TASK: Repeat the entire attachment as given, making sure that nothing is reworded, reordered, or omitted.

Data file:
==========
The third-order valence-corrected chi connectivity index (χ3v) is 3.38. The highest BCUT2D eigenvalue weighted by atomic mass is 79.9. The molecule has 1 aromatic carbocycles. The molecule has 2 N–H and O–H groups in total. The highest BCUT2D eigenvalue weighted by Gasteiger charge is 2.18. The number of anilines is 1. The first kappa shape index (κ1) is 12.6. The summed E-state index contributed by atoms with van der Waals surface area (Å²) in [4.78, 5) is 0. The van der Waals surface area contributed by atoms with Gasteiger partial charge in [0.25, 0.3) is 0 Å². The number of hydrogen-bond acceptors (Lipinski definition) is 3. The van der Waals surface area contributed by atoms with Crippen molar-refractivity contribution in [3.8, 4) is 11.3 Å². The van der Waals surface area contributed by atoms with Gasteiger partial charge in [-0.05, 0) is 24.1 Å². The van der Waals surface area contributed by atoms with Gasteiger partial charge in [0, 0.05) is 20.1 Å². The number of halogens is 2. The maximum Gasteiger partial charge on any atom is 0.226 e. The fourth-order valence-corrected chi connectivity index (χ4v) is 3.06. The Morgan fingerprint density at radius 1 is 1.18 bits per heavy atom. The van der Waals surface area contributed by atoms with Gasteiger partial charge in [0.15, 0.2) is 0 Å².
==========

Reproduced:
The third-order valence-corrected chi connectivity index (χ3v) is 3.38. The highest BCUT2D eigenvalue weighted by atomic mass is 79.9. The molecule has 1 aromatic carbocycles. The molecule has 2 N–H and O–H groups in total. The highest BCUT2D eigenvalue weighted by Gasteiger charge is 2.18. The number of anilines is 1. The first kappa shape index (κ1) is 12.6. The summed E-state index contributed by atoms with van der Waals surface area (Å²) in [4.78, 5) is 0. The van der Waals surface area contributed by atoms with Gasteiger partial charge in [0.25, 0.3) is 0 Å². The number of hydrogen-bond acceptors (Lipinski definition) is 3. The van der Waals surface area contributed by atoms with Crippen molar-refractivity contribution in [3.8, 4) is 11.3 Å². The van der Waals surface area contributed by atoms with Gasteiger partial charge in [-0.05, 0) is 24.1 Å². The van der Waals surface area contributed by atoms with Gasteiger partial charge in [0, 0.05) is 20.1 Å². The number of halogens is 2. The maximum Gasteiger partial charge on any atom is 0.226 e. The fourth-order valence-corrected chi connectivity index (χ4v) is 3.06. The Morgan fingerprint density at radius 1 is 1.18 bits per heavy atom. The van der Waals surface area contributed by atoms with Gasteiger partial charge in [0.15, 0.2) is 0 Å².